One commonality among the possible advanced degrees you can pursue to become a therapist is that they all require that you have completed a bachelor’s degree.
In some cases, master’s programs are combined with bachelor’s degrees, so you get your undergraduate degree on your way to a master’s degree. This is fairly rare, though.
Instead, it’s more typical to complete a bachelor’s degree program and then complete a separate master’s degree. Typically, master’s programs have fairly similar admissions requirements, like:
Not all master’s programs have all of these requirements, so you might not have to conduct an interview, for example, or you might not have to supply a statement of purpose. It just depends on the individual program.
Usually, graduate programs that prepare students for careers in counseling require that the undergraduate degree is in a related field, like psychology or social work. This is not always the case, though. For example, if your undergraduate degree is in education, you might have to take some prerequisite courses to gain the knowledge and skills associated with undergraduate courses like history and systems of psychology, the psychology of learning, biological psychology, and social work, as just a few examples.
However, you should remember that a psychology program will look for students who are able to complete an advanced research project in psychology. Any classes that you take in research, neurobiology, statistics, or other related courses as an undergraduate will help prepare you for this work.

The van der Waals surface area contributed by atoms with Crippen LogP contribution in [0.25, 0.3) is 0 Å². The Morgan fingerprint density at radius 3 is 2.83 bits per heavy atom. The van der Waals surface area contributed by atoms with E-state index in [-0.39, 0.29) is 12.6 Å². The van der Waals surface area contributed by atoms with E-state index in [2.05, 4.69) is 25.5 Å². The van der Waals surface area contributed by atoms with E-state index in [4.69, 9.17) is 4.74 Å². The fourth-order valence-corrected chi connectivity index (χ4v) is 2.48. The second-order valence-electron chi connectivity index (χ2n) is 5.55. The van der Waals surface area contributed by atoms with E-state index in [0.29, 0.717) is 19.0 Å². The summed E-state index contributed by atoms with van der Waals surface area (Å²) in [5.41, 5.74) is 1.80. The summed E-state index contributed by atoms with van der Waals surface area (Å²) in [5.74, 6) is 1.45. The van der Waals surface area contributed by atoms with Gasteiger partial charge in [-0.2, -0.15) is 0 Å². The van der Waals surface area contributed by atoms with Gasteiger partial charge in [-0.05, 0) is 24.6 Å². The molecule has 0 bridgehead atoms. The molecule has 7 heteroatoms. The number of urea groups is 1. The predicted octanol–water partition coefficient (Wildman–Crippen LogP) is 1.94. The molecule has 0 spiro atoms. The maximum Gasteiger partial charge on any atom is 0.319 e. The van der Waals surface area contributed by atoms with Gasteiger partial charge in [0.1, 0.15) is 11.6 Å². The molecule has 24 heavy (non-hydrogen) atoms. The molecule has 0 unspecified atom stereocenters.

In addition to conducting research, master’s degree programs in psychology usually include coursework related to:
Likewise, master’s programs in psychology that focus on counseling techniques will very likely require you to complete an internship placement. The purpose of an internship is to allow you to put what you’ve learned in the classroom into practice in the real world. Your internship placement can be in a variety of locations, from public schools to hospitals to residential treatment centers to group therapy to a private practice.
If you are admitted to a Ph.D. program, you can expect to take yet more advanced courses in psychology and have a greater research responsibility as well. In fact, most Ph.D. programs in psychology require a dissertation, which could take two or more years to fully fleshed out and defend. Because of this, many Ph.D. programs in psychology take between four and eight years to complete.
A Ph.D. in psychology is a very flexible degree and will offer you a wide range of career options – much wider than if you have just a master’s degree. Though in some cases you can find work as a therapist with a master’s degree, a Ph.D. is very highly recommended.
Most clinical graduate programs, such as those in counseling, mental health counseling, and even psychology, will lead to some form of licensure that will allow you to practice as a therapist. Since licensure requirements vary from state to state, those looking to become licensed mental health professionals will need to check with their local state board to see the specific requirements.